Close clarifies comments on U.S. cattle herd (commentary)

Close clarifies comments on U.S. cattle herd (commentary)

I RECENTLY wrote a column about soaring beef prices (Feedstuffs, May 5) and the not-so-good effect it might have on beef's ownership of the retail meat case.

In it, I quoted Rabo AgriFinance cattle economist Don Close, who presented an extremely provocative bit of research at the recent Cattle Industry Convention in which he suggested some changes in how the beef herd is handled.

Close said, "Under the existing business model, the U.S. cattle industry manages all fed beef as if it were destined for the center of the plate at a white-tablecloth restaurant. The industry is, essentially, producing an extraordinarily high-grade product for consumers who desire to purchase a commodity. More than 60% of U.S. beef consumption is ground product. If the U.S. cattle industry continues to produce ground beef in a structure better suited to high-end cuts, the result will be continued erosion of market share."

To cut to the heart of the matter, do we start breeding to maximize ground beef production instead of better-quality middle meats?

I questioned whether we drop the higher-margin product and try to shore up market share with a very low-margin commodity or if we should start producing for Asian countries since demand for the best cuts seems to be growing quickly in China, Japan and South Korea.

In a later conversation with Close, he told me something to the effect of: "Almost, but not quite." He gently suggested that I had jumped to the wrong conclusion about how he thought the U.S. should handle the beef cattle herd.

"I'm talking about dividing that calf crop in half, about 50/50," he said. "For the top half of that gene pool, we continue to manage it as we have been for better quality and target those cattle for the highest-quality market possible.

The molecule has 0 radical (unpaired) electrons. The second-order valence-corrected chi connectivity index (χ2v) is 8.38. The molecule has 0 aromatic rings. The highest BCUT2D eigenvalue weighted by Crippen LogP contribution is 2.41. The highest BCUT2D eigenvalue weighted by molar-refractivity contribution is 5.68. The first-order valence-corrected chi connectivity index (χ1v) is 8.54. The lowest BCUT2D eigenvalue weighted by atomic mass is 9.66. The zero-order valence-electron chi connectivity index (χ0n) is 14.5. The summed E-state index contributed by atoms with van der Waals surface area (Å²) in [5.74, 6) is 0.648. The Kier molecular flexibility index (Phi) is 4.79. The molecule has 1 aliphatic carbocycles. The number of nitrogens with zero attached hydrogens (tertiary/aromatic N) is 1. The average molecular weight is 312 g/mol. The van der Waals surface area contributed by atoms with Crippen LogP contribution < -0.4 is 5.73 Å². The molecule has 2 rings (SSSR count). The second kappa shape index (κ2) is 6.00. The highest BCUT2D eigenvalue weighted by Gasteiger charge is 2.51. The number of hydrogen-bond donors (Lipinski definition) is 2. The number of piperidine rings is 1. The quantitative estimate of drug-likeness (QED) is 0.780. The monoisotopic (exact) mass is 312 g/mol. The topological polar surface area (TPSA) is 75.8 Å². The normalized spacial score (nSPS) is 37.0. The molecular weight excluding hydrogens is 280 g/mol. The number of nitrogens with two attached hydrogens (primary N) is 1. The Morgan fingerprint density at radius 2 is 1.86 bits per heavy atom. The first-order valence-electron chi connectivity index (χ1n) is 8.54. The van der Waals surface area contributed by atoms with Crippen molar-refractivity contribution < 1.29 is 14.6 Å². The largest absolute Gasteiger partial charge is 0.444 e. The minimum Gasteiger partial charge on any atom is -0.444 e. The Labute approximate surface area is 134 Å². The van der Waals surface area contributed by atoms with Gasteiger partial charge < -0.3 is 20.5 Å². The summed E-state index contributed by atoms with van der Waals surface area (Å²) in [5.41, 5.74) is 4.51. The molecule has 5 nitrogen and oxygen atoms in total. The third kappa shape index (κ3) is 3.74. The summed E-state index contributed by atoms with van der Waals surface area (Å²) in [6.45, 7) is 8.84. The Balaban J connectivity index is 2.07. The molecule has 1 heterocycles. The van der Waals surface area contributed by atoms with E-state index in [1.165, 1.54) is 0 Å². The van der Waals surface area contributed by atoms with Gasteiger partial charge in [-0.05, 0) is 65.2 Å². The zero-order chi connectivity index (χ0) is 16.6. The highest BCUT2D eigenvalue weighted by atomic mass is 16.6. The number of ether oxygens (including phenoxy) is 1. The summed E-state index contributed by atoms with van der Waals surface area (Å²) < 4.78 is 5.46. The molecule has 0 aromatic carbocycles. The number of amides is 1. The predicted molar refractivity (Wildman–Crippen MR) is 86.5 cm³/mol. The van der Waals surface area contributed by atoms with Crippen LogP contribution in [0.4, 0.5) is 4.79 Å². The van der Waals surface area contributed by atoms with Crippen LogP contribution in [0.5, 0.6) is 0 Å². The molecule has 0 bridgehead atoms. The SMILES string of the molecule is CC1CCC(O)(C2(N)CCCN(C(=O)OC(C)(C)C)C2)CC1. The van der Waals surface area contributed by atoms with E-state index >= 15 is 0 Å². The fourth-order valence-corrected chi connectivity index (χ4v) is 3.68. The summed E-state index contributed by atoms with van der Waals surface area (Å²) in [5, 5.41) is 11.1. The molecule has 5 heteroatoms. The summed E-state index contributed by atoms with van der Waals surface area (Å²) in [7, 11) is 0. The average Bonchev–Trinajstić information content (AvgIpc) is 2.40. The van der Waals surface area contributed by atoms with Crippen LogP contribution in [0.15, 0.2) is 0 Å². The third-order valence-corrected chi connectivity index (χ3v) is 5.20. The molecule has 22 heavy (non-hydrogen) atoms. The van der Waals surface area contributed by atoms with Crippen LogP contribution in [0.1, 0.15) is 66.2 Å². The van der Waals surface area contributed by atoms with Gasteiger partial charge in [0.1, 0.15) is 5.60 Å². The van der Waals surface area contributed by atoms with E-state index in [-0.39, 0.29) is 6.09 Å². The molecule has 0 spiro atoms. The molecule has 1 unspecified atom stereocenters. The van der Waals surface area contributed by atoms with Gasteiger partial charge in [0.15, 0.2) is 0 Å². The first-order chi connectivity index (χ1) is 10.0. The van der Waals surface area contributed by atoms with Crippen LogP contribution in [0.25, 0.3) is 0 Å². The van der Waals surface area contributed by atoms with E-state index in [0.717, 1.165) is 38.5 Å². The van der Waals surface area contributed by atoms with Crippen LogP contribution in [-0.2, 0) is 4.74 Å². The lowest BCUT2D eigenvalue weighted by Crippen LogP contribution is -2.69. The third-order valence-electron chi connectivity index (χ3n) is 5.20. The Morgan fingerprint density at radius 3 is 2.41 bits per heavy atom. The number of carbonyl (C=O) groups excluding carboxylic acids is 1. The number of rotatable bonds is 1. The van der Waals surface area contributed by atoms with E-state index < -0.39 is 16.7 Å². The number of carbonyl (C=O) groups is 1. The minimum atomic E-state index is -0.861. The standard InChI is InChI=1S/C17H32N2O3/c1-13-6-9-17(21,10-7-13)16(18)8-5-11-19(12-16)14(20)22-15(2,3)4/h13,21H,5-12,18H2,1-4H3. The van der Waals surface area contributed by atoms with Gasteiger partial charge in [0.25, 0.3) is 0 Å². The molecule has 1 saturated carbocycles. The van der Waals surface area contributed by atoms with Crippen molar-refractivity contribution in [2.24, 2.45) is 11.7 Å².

"It's for the remainder of that calf crop that I'm proposing we do something different — that we shorten up time on feed, leave them out (in the pasture) longer, let them grow some more," Close explained. "Even in that sector, I'm not talking about grinding the whole thing (into ground beef). The rib and the loin could still be part of the retail and second-tier steakhouse business."

I was still a bit confused. Growing the market usually means making more product available at a better price. With the herd size not changing much in the short term, how can we put more product out there?

Close's explanation was simple: "If we're talking about the entire fed beef supply as it is today — a rib and loin is about 20% of the carcass — we'll still pull the rib and loin. The total supply of middle meats going to market would be about the same. The share of the carcass that's eroding in value and being forced to be marketed as an alternative source for grinding supplies — that's the portion of our meat supply that I'm saying we should handle in a different way if it's going to the ground beef market."

He added that "growing that half of the herd longer" actually would cut the feeding period (days on feed) to 90-120 days. Then, he said, "we would have a lighter carcass weight — but not significantly lighter."

To clarify his position, Close said, "If you take some particular items — such as briskets, flank steaks and short plates — there are still a number of items that could be sold as the primals they are today. Clod on chucks and whole rounds are what we're really struggling with and what to do with them.

"I was looking at the percentage of ground beef going to market and the changing consumer consumption patterns; that was what I was trying to convey," he explained. "I never approached this as the Holy Grail, though. It has created a lot of debate, and that's good. Are their refinements and adjustments? I'm all for that."

So, there you have it: a clarification of what Close wanted to convey when he stood up in front of hundreds of cattle producers and suggested that there might be a better way.

Look at that calf crop a little more carefully, select those animals that should generate a better-quality product and treat them as you do today. For those animals that might grade out a little lower on the quality spectrum, maybe there is a more cost-effective way to manage them.

*Chuck Jolley is president of Jolley & Associates, a marketing and public relations firm that concentrates on the food industry.

Volume:86 Issue:19

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